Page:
I particularly enjoyed the first speaker, Patricia McGloine, who teaches in Virginia Beach. She took us through how she helps her students understand the complexities of causation, beginning with assigning them to each select the most telling word, phrase, and sentence from their nightly reading. The students then use these selections to identify short- and long-term causal factors for the topic in question, which for today’s purposes was World War I. McGloine supplements these choices with her own, and then distributes all of the short-term causes among the students, which she did with us today.  Around the room she had posted signs for the “main” causes of the war – militarism, alliance system, imperialism, and nationalism – and had us do what she has her students do: walk with our short-term cause and stand with the long term cause we thought it was most connected to, something more challenging that it first seemed. She then asked us to go stand by the long-term issue we believed was the most fundamental cause for the war and make an argument for it with the rest of the participants assembled there. While my classrooms rarely have the space for anyone (including me) to move around, I found the concept of this exercise tempting. I am often frustrated when my students cannot make connections beyond short-term causes, and I think I’ll try this sort of structured assignment this coming semester.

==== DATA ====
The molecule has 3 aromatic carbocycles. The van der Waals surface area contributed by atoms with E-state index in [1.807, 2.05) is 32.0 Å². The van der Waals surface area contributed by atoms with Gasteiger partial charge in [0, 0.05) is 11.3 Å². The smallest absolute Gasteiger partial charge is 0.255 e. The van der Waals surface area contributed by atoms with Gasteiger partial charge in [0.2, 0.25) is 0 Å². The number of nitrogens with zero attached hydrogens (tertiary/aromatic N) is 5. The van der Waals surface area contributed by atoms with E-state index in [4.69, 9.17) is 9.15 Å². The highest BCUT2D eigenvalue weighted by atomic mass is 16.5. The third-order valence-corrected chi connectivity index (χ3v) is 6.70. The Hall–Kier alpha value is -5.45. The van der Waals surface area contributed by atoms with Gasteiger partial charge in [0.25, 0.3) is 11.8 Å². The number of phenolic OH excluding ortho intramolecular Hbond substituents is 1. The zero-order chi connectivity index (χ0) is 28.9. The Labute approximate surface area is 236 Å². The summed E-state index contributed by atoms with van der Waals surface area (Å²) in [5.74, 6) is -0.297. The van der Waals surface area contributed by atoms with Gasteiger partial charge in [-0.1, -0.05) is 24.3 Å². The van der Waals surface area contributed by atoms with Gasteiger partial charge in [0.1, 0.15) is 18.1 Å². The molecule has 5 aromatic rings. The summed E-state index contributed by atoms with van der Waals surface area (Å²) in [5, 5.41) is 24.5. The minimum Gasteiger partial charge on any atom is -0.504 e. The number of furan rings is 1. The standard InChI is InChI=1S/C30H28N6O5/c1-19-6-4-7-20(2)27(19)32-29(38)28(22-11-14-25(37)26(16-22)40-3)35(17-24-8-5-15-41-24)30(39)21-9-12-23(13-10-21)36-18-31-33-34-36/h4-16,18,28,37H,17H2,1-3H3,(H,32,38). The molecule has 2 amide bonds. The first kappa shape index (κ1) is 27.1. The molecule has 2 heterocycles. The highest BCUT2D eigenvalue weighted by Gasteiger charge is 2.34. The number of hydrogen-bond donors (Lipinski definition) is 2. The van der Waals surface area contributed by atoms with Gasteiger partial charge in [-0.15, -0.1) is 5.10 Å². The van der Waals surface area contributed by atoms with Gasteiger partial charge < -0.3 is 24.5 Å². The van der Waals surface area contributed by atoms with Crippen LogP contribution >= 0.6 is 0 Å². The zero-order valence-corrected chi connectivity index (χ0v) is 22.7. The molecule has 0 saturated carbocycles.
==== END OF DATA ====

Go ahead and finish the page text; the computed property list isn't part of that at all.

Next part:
Geri Hastings spoke next about using simulations in class. She has her students each research and inhabit a historical figure in preparation for two 83-minute simulations in which the students act and speak as their characters. In the scenario she presented to us, students inhabited black leaders in the U.S. throughout the late 19th and 20th centuries, and held a simulated colloquium in 1968 to discuss “the degree to which the visions of political, social, and economic equality…[had] been realized” at that point in history. I found the project compelling, but I struggled to figure out how I might integrate it into my own very different teaching schedule. The final speaker, Erik Vincent, argued that it was important for students to engage in discussions about periodization, but discussed the difficulty of finding useful periodization for the “long nineteenth century” that was applicable in a world history context. Several times in the presentation he cited a recent piece by Peter Stearns () which I will definitely add to my reading list. Unfortunately the panel ran a bit long and there wasn’t time for questions, so I didn’t get to ask whether anyone in the room had used Timeline JS, which I’m hoping to use next semester so my students can collaboratively construct a timeline as we go along. If anyone out there has used Timeline JS this way, I’d love to hear about your experience with it.